Joseph Bruchac



The Gift of the Blanket Tree


Early summer, near the end of that time of year our old people called the Strawberry Moon. I’m in the woods about to peel bark from the maskwamoziak as we call them in Abenaki—the blanket trees. Birch is their Iglizmoniwi name.

Maskwamozi. Blanket tree, the one whose skin covered our lodges.  I love the way that the Abenaki words that first spoke themselves to the minds of my elders countless centuries ago so often catch the sense and the spirit of the beings with whom we share this circle of existence. Know the true name, and we may know the use, know what to be thankful for.  Or, at the very least, better understand and respect.

There’s a story we tell
of maskwamozi.
Once a little girl
was out with her parents
walking through the forest.
Her parents were quarreling
with each other
and did not notice
their daughter
had fallen behind.
When they reached their wigwam,
they turned around
to look for her
but she was gone.
It was growing dark,
and then the snow
began to fall
as they looked for her.
All through the night
they searched for her,
calling her name,
fearing that she
had frozen
in the sudden cold.
But with the morning light
they found their daughter,
alive and warm,
asleep beneath
an old birch tree,
a roll of its bark
wrapped around her.

I feel a sort of completeness here in the forest, a connection harder to make when I’m inside. Part of me longs to just stay here in the woods all day. Not just step briefly into the forest, but remain outside the boundaries of clock time and the restrictions of responsibility to anything other than the ancient cycles of each season.

Interruption for a disclaimer in the interest of honesty. I am not surrendering to a fantasy of dwelling at one with all the happy little forest creatures. There are deer ticks and mosquitoes here. Plus it is soon going to be horsefly season. Some part of nature is always willing and able to eat us.

I think back on my three years of volunteer teaching in the West African nation of Ghana. They were a reality check against my childhood longing, seduced by the inherently racist novels of Edgar Rice Burroughs, to live as did Tarzan in the rain forest. Swinging blithely, an overly-muscled exemplar of the master race, on conveniently-hung vines from tree to tree. When I first set foot in a real rain forest, just off the road to Kumasi, and grabbed a hanging vine, the result was a cascade of fiercely-biting red ants down my back and my neck. Followed by a long ululating yell much like that of the legendary ape man.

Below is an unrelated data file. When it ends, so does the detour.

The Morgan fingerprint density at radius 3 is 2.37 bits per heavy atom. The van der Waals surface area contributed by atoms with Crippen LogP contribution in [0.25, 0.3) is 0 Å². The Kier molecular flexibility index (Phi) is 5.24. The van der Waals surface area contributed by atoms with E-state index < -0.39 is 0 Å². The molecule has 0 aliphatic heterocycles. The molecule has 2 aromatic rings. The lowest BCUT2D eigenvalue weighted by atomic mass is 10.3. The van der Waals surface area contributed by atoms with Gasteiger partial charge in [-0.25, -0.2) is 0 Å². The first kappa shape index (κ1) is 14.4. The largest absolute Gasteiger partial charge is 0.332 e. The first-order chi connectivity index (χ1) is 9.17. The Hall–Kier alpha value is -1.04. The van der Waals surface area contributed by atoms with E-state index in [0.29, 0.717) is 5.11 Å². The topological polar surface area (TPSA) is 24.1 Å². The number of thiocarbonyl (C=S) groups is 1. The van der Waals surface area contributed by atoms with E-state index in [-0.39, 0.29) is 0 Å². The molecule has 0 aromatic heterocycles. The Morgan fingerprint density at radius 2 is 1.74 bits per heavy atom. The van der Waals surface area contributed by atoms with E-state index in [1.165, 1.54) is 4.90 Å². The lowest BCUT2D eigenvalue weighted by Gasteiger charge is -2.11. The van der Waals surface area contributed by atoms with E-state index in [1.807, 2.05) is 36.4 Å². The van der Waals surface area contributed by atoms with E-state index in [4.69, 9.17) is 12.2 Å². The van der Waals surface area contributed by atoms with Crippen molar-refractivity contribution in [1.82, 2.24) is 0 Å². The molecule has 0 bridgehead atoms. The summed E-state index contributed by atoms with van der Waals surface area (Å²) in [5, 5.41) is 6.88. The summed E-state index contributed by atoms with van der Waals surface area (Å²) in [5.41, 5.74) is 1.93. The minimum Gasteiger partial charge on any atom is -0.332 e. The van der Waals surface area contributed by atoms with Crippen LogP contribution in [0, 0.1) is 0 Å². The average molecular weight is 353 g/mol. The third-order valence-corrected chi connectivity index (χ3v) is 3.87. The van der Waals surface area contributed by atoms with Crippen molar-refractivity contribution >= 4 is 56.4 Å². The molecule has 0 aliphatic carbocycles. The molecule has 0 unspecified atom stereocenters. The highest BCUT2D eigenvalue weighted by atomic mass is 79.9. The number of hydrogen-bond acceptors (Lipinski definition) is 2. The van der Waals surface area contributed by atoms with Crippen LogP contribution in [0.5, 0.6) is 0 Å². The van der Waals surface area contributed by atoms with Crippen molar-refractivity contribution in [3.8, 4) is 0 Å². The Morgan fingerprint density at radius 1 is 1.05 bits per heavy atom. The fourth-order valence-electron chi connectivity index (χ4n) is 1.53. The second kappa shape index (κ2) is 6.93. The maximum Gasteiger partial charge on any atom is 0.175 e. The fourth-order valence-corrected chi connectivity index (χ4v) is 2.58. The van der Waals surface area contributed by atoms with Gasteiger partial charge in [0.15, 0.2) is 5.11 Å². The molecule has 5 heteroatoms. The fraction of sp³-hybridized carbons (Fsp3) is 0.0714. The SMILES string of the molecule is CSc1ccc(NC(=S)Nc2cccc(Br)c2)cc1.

In truth, only a part of me that wants that forest fantasy. Another sizable portion is perfectly content ensconced in a comfortable chair with a pint of strawberry ice cream, watching The Nightly Show. Or sitting as I am right now at my keyboard.

There is no such thing as an easy life.

But, having said that, there is also such a thing as trying to live that life in a good way. And for me that involves spending time as often as possible out in ktsi kpiwi, the big woods my grandfather first introduced me to when I was two years old. Which brings me back to birch trees.

I run my palms along the smooth body of the first tree that drew me to it, its pale, straight trunk is such a contrast among the brown maples and even darker pines.  Its color is not the pure, untouched whiteness of new snow. It’s a page marked by a black script written in a language that speaks of seasons and decades. An ancient language, it’s one that speaks to those of us fortunate enough to have heard and remembered what elders shared.

On the trunk of the birch, upside-down Vs show where branches once grew. Those marks resemble outstretched wings, the sign of the Thunder Beings. Our Anishinabe cousins to the west see the thunders as immense birds with wings that spread from horizon to horizon, lightning flashing from their eyes. We Wabanaki know them as the Bedagiak, grandfathers who ride the dark clouds, hurling down arrows of lightning to cleanse the land of evil. They love the birch, and those marks are proof of that love.